A bit lame, isn’t it? As commenter npm pointed out on my previous post, prevention is no guarantee of cheapness. Instead of expensive lifelong treatment, we may end up with expensive lifelong prevention. The model for optimism is the polio vaccine; the reality may be more like insulin therapy for diabetes. Scarred by over-hyped and premature announcements of silver bullets for cancer etc just round the corner, the NIH no longer dares highlight the powerful word cure. But can someone explain to me why the sort of deep knowledge that would give us a one-shot preventive vaccine against AIDS might not just as likely provide a six-pill cure? Either way, the cost problem is solved.
In the long run, possibly. But before that we are all broke. As far as medical costs are concerned, the current research strategy amounts to “that’s not my department“. I can’t find evidence that the NIH, which spent $30.6 bn last year, takes medical costs at all seriously. It’s a vast and complex organisation, and presumably there are people inside it who worry about the problem, but it’s not evident in the public face. Cost control is not mentioned in the mission statement, nor does it seem a be a specific funding area. Googling for “cost reduction” in the grants area drew a blank, “low-cost” returned only 22 hits.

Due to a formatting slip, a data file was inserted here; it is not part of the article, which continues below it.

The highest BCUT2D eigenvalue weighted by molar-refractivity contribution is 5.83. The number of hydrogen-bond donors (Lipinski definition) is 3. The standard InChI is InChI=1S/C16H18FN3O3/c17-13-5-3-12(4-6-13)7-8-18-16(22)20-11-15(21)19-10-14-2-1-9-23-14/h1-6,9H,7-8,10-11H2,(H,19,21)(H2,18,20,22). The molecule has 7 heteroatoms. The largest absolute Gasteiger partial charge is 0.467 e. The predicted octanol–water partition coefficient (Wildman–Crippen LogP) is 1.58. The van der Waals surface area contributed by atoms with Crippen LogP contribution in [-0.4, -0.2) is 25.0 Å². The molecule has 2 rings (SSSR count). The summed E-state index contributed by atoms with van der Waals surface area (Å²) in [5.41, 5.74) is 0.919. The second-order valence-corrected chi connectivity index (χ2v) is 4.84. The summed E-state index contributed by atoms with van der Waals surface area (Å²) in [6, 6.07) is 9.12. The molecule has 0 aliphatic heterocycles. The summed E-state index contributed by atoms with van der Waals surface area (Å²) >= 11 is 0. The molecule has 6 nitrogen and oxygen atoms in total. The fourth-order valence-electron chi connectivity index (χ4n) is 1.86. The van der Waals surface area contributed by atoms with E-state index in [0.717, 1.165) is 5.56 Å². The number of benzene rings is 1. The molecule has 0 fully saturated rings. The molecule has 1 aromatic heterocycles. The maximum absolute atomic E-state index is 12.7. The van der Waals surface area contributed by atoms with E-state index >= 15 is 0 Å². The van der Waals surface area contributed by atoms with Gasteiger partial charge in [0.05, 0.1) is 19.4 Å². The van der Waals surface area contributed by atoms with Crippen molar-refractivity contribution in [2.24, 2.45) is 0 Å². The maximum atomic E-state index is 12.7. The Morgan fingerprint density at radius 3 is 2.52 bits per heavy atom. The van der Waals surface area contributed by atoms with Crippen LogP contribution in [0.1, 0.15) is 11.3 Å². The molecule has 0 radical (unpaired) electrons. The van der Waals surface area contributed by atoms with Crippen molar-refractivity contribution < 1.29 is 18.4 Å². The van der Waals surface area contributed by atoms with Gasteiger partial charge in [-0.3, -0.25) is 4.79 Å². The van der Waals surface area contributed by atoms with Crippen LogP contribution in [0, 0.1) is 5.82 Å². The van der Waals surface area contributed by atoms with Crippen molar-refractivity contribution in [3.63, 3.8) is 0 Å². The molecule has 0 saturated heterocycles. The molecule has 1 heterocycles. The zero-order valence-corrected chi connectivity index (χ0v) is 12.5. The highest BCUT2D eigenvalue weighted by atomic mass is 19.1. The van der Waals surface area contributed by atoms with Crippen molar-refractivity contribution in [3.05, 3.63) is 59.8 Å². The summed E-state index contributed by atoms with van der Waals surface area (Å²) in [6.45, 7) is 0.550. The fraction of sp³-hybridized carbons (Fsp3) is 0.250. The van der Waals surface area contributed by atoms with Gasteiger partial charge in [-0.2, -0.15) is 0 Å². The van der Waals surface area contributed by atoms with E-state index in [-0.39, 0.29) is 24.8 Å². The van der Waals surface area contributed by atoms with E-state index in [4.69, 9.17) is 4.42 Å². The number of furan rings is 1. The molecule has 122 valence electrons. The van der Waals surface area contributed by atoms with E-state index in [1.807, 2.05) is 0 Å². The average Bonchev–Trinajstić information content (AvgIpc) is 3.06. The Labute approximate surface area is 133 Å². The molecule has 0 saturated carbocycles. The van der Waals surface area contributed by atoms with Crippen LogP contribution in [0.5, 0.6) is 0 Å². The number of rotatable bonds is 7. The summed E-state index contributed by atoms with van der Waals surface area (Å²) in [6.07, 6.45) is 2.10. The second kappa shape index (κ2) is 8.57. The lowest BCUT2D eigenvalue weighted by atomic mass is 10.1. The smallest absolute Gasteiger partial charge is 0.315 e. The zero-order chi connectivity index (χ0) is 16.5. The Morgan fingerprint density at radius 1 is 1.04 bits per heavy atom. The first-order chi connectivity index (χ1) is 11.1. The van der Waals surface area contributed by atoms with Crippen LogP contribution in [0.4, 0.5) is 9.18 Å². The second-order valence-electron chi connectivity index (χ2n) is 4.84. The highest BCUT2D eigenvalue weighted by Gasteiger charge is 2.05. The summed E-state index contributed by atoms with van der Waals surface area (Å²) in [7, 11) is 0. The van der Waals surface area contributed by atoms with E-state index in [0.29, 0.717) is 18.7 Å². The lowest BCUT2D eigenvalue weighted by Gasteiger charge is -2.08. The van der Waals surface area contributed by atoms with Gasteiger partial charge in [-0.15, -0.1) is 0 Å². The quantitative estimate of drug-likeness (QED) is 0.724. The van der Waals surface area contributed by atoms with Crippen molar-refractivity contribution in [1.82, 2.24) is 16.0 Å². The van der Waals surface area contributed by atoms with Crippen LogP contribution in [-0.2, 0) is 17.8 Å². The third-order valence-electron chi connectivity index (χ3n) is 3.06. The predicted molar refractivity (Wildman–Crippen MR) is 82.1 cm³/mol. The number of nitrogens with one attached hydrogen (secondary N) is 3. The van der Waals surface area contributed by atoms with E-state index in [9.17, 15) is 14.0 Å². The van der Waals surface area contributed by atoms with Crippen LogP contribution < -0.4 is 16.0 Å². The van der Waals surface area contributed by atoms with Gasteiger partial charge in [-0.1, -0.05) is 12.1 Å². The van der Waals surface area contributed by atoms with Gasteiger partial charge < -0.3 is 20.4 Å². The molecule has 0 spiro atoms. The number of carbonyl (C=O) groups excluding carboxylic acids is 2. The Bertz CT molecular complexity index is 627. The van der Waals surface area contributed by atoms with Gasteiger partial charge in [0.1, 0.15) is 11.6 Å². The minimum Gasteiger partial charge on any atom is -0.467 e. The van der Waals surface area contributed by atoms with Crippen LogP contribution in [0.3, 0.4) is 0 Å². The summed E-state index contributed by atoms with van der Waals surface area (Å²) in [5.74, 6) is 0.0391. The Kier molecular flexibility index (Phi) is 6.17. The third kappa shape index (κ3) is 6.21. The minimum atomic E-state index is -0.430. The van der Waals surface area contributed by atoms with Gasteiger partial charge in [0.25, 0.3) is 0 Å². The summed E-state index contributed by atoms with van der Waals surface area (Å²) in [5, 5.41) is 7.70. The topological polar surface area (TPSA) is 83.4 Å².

I did find one programme out of hundreds that really fits the bill: significantly in the outlying, engineer-driven technology area:
RFA-HG-10-012: Revolutionary Genome Sequencing Technologies
The $1000 Genome. The timidity shows in the headline number. DARPA would have put $100: and why not? Moore’s law continues to operate; electronic widgets will become not only cheaper, but much cheaper over time. Even a mere SF reader like me can see that you make the sequencer an automated solid-state microfluidics array, shove in a fast wifi connection so you can updump the massive parallel processing to the cloud…) The Pentagon spends research pin money on robot infantry and armed dolphins. The NIH is stll thinking inside its (large, well-furnished, highly esteemed) box.